Saturday morning in January, lots of snow on the ground, time to do the Triple Town Trail XC Ski Tour. Tax season is gearing up, but I’ve got a few hours before heading into the office for the afternoon. I decide to see if I can ski the Town Link Trail, the Pease Mountain Trail and the Plouffe Lane Trail before sitting at my desk for the rest of the day.
From East Charlotte I head to the West Village, turn south on Greenbush for a couple of miles, until I see the blue and white Town Link Trail sign at the entrance of Common Way, the Cohousing driveway, where I turn in. After about a quarter of a mile I see the signs for the Town Link Trial parking lot and turn left into a wide-open parking lot that is clearly marked for trail parking. Since there is fresh snow on the ground, I put my skis on right outside the car and then ski east along Common Way a few hundred yards before seeing the signs for the actual trail that heads into the woods.
There is a well-worn path in the snow from other walkers and skiers but no one in sight at this early hour. The trail is very flat and meanders through the woods before coming to an open meadow. A goat bleats in the distance as I move along quickly in the ski tracks that have already been set. The sun comes out from behind Mt. Philo when I cross a small bridge over a stream and pass by a viewing bench on the side of the trail. I continue southeast for a mile or so through beautiful open meadows, by the Charlotte Berry Farm and the Little League fields, a frozen pond and another viewing bench. I pass many ski tracks branching off onto side trails through the woods, and I wonder where they go and who is enjoying them. Circling around the pond, the trail ascends gradually, and I can hear the hum of Route 7 traffic ahead of me.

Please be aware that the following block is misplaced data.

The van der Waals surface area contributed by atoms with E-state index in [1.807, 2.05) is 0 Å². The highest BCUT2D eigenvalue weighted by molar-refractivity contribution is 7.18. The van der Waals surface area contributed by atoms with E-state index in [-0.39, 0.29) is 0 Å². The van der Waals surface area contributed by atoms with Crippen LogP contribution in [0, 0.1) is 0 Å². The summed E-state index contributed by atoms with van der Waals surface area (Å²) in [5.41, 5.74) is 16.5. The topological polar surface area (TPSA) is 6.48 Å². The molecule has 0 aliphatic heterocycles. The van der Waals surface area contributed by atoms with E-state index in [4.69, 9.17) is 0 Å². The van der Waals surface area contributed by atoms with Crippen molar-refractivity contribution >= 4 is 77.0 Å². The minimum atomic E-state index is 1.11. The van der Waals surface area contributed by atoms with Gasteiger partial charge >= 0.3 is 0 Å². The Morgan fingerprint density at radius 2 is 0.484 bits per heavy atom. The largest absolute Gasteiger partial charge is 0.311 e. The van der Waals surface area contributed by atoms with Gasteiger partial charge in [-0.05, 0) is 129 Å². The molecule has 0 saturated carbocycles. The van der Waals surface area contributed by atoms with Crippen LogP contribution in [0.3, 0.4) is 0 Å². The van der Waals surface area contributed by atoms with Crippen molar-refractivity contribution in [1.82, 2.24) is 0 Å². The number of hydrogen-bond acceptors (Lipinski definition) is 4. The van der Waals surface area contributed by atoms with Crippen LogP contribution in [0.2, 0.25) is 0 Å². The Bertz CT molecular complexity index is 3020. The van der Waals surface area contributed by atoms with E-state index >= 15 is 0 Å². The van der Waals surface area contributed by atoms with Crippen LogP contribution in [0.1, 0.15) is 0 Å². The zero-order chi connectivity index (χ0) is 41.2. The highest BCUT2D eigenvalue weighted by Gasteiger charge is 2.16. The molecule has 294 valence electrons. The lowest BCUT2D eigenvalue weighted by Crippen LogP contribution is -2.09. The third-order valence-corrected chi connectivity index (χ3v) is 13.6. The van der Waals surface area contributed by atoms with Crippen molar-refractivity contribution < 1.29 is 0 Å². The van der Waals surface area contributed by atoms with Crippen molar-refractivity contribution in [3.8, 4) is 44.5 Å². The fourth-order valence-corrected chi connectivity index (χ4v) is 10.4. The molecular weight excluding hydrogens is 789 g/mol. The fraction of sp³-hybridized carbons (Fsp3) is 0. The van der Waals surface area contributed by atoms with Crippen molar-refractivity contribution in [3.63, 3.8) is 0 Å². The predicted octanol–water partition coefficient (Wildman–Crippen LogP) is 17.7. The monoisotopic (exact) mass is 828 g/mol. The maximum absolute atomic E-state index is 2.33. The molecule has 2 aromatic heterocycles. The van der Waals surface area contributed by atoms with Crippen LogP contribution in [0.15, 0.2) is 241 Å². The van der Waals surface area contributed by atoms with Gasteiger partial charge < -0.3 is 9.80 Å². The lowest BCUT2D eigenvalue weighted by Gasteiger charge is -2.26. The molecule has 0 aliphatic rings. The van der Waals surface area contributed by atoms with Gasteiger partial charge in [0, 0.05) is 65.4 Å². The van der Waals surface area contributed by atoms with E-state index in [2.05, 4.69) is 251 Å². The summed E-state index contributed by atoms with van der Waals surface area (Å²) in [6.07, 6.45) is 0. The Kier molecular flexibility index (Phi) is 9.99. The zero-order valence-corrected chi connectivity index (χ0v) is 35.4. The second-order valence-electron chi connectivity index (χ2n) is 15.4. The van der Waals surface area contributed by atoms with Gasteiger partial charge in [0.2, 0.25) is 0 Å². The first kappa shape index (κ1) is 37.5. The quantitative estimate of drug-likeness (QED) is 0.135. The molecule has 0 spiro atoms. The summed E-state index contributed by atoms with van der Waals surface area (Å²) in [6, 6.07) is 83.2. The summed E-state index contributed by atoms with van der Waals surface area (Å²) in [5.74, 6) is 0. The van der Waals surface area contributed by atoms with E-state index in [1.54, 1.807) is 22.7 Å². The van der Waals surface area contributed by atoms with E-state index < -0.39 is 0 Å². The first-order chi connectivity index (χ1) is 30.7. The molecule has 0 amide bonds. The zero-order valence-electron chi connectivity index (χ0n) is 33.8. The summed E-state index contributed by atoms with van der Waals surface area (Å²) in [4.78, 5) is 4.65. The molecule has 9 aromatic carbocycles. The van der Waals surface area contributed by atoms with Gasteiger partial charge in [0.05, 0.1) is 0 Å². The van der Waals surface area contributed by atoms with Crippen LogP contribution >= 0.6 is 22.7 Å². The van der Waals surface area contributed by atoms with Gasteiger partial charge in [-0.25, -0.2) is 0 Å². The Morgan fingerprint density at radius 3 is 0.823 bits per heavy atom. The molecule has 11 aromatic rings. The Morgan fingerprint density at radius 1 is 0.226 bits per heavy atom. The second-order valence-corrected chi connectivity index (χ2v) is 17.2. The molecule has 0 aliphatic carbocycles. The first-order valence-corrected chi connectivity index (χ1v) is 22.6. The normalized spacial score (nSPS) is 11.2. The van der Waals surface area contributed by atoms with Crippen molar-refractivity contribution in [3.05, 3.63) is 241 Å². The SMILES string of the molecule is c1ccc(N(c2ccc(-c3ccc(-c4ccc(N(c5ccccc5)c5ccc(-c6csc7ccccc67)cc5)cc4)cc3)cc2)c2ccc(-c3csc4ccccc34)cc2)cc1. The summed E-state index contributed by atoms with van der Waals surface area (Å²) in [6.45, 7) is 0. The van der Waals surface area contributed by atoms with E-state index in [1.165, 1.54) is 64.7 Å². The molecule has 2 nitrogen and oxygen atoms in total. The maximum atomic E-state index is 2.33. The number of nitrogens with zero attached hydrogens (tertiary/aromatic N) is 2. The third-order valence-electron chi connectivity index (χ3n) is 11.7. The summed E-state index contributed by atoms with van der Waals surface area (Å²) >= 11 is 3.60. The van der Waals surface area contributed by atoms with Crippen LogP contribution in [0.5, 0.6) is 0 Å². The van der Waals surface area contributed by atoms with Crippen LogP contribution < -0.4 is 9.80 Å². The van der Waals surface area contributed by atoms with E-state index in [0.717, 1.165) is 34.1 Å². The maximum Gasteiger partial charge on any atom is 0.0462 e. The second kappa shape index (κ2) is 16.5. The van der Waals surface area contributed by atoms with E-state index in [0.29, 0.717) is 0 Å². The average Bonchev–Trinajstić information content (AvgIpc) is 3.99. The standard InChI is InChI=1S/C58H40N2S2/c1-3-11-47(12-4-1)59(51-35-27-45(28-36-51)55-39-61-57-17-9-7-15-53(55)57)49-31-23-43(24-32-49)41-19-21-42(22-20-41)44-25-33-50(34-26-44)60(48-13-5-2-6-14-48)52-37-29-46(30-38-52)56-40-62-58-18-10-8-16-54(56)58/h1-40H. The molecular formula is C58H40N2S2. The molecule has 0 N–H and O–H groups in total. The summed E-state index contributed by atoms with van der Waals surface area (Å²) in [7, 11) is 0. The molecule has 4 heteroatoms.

I come out of the woods and am glad to see the incredible underpass going right under the highway. Just enough snow has blown into the ends of the underpass that I am able to ski right through it without taking off my skis. The underpass has been beautifully landscaped and empties me directly onto the Melissa and Trevor Mack section of the Town Link Trail. The sun has risen further and gleams off the snow-covered vines of the Charlotte Vineyard and the Adirondacks off to the west. Seven-tenths of a mile after the underpass the trail ends at State Park Road. Looking east I see Mt. Philo looming above me and look forward to the day the trail will take us all the way there. But for today I need to turn around and ski the two miles back to my car, now with a nice tail wind and the sun on my back. I stop for a nice chat with another skier as I approach Cohousing and then arrive back at my car after a little over an hour, out and back, four miles, but only 177 feet of elevation gain. One trail done, feeling good, still early.